What content marketing needs to do to move on to the next level

When it comes to marketing, technological advances have had a liberating effect on small businesses.

In days gone by, smaller firms would be left trailing in the wake of big chains and multinationals that could afford to gobble up the available space, whether it be on billboards, radio airwaves, TV commercial breaks or in newspaper column inches.

Technology has disrupted the old consensus – wresting power from the publishers and, therefore, the people who could afford to pay their prices for exposure. But all this has really done is create an opportunity – and a space – to be filled through new practices and pursuits.

That’s where ‘content marketing’ has come in. Businesses can now produce their own material – whether it be blogs, social media posts or videos – and share it on freely accessible platforms. Clearly the ‘big boys’ still have the budget to be able to do all of this, but as a smaller business you’re able to be there with them, side by side and punching above your weight with a bit of creative thinking.

See also: Content marketing trends – How to get audiences engaged

Content marketing is now, as a result, coming of age. It’s grasping the space and opportunity opened up by technological disruption but now it faces challenges of its own if it wants to play an increasing role in the ways brands promote themselves in the digital age.

We can see the state of this industry born out in the results of The State of Content Marketing survey conducted by Zazzle Media.

Content marketing valued highly

The agency finds that 79 per cent of decision makers rate content marketing as ‘effective’ or ‘very effective’.

The survey shows that 70 per cent of respondents are going to increase spend on content marketing in 2017 – and not one person told Zazzle that their budget would be going down.

So, at a top level, the study shows that content marketing works and that people will be spending more money on it as a result.

So far so good, but there were other statistics in the survey which showed the hurdles that now need to be overcome.

Surprisingly, given the confidence expressed in the statistics above, only 6 per cent of decision makers say their team is ‘definitely clear’ on how best to run its content marketing output.

Brands and agencies know that content marketing works and that they should spend more money on this – but they aren’t sure why. That can’t carry on.

Zazzle managing director Simon Penson says, ‘It is staggering that – even when speaking to expert marketers – only 6 per cent feel they are ‘definitely clear’ on best content marketing practice. It highlights a clear need for education, together with more robust measurement strategies that will give marketers the confidence to invest in the content space.’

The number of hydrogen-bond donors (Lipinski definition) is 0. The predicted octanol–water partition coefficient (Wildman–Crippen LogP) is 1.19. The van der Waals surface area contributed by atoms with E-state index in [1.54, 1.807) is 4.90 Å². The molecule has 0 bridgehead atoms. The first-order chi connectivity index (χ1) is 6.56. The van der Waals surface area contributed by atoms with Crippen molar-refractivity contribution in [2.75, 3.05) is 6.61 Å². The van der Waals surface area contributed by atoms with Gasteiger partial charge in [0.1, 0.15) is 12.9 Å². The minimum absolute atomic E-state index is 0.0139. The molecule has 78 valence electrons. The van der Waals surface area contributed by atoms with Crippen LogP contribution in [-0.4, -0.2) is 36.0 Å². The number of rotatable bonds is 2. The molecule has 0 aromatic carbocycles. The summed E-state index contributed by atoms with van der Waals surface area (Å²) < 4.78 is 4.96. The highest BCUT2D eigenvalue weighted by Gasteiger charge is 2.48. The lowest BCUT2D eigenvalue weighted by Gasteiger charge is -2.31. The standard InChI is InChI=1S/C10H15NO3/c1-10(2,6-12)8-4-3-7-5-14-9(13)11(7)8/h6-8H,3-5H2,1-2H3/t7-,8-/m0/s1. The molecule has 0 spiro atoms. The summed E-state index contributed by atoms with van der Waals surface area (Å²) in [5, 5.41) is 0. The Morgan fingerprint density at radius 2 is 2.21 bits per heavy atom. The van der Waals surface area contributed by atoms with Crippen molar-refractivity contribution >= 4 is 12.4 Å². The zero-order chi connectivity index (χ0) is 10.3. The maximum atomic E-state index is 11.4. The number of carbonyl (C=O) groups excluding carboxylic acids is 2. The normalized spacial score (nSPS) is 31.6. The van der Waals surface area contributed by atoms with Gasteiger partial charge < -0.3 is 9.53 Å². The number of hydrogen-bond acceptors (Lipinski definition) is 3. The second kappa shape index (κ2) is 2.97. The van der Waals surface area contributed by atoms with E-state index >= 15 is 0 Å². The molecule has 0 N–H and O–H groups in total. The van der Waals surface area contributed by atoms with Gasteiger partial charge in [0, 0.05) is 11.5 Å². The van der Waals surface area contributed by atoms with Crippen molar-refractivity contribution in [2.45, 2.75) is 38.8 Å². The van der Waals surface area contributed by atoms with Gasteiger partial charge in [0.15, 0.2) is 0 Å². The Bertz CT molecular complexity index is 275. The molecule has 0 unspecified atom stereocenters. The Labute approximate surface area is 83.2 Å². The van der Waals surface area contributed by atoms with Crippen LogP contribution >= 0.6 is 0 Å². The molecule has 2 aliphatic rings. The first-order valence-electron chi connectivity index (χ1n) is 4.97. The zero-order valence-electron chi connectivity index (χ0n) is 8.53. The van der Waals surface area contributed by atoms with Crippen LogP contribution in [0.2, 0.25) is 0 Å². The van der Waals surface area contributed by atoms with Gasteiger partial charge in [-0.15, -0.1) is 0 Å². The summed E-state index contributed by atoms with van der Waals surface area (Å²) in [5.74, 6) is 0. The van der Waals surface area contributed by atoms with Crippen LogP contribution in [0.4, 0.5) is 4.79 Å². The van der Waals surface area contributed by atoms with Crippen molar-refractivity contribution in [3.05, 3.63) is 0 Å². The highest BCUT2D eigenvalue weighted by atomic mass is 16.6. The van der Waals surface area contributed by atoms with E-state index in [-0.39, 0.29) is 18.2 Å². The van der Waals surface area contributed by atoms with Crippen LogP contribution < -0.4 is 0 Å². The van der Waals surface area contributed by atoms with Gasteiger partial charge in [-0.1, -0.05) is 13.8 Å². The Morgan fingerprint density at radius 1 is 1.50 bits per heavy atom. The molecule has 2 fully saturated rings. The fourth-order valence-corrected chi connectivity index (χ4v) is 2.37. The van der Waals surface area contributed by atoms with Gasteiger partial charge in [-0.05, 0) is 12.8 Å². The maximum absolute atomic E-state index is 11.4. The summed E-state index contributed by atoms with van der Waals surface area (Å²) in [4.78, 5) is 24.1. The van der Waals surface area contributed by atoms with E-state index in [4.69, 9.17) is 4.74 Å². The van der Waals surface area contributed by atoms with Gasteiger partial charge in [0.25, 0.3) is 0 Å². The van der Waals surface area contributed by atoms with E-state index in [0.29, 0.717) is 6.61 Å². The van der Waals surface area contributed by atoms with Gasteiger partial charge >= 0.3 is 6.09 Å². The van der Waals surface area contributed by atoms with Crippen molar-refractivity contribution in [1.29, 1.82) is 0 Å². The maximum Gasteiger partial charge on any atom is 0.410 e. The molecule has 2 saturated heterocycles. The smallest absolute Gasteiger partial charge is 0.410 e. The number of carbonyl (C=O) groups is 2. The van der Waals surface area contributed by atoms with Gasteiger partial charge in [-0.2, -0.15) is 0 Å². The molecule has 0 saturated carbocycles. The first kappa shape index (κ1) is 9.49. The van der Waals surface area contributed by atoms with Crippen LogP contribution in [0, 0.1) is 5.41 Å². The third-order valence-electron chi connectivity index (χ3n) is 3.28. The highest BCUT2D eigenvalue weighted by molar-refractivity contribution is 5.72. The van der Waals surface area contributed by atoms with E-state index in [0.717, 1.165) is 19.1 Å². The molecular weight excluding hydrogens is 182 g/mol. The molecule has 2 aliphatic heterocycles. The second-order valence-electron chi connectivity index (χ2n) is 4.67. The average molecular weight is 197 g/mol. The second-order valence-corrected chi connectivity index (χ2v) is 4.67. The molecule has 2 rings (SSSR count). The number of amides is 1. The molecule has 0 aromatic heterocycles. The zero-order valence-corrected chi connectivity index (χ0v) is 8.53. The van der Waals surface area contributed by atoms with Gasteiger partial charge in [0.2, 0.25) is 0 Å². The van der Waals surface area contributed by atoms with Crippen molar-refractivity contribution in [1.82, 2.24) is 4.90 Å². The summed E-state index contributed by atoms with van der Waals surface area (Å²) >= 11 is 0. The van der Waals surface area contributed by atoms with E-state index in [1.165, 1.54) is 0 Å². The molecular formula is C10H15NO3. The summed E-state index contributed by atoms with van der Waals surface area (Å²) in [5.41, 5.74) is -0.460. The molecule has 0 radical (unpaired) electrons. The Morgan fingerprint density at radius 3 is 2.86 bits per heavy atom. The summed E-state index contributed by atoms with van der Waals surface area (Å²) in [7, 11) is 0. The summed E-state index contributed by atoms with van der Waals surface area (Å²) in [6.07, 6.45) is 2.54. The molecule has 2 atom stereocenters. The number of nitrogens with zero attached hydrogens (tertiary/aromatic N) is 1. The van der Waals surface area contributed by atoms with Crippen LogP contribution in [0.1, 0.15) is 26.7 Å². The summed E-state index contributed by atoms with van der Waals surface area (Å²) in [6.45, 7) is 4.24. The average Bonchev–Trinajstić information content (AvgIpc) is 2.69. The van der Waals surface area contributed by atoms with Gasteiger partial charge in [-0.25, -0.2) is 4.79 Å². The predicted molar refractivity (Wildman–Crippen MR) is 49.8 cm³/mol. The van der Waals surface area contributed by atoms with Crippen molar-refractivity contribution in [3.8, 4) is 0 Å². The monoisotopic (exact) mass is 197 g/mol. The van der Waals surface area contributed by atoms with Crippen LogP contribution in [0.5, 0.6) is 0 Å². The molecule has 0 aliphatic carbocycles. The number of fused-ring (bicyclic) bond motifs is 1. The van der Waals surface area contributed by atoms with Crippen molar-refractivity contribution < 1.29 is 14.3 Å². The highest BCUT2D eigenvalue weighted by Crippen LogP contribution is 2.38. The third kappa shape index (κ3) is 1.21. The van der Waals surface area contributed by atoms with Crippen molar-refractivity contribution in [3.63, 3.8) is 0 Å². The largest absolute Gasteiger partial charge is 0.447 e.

Investment in education

The need for investment in education will be even more important for smaller businesses. After all, when you’ve got a more modest budget, you need to be certain about the way in which you use it. Content marketing needs to up its game when it comes to explaining how and why it has enjoyed success – both internally and externally. Small businesses don’t, after all, want to take a shot in the dark.

Penson adds, ‘As content marketing experts, it’s important we continue to share performance measurement tools, educational guides and best practice with marketers so that they have the tools to bridge the gap in knowledge and confidence we have seen in our survey today.’

This ‘knowledge gap’ is one of two key challenges demonstrated by Zazzle. The second one relates to a shortage of manpower.

The study finds that 61 per cent of those surveyed feel that a staff shortage is holding back their marketing activity. One in three CMOs say that they struggled to find the top creative talent they need to meet their marketing objectives and, in a similar vein, 65 per cent say that they struggled to produce the content that they need, while 60 per cent report that creating this content on a consistent basis is a bugbear. If they had the staff, those latter two stats would surely show a lower percentage.

It seems apparent, therefore, that the investment in content marketing that is being made in 2017 needs to be channelled into a big recruitment push. Businesses with an inhouse team need to ensure that it has the skills and manpower needed to have the required impact, while agencies need to increase their capacity so that they are able to take on work from an increasing number of clients.

Without a push to bridge the knowledge gap, or an investment in the skills needed, content marketing risks stalling its progress. Small businesses need to encourage this change where possible, even if they outsource this to agencies, so that the opportunity to make the most of the opportunity offered by disruptive digital technologies is not lost.

Content marketing has certainly established itself as an influential part of the marketing mix.

Further reading on content marketing

Ben Lobel

Ben Lobel

Ben Lobel was the editor of SmallBusiness.co.uk from 2010 to 2018. He specialises in writing for start-up and scale-up companies in the areas of finance, marketing and HR.

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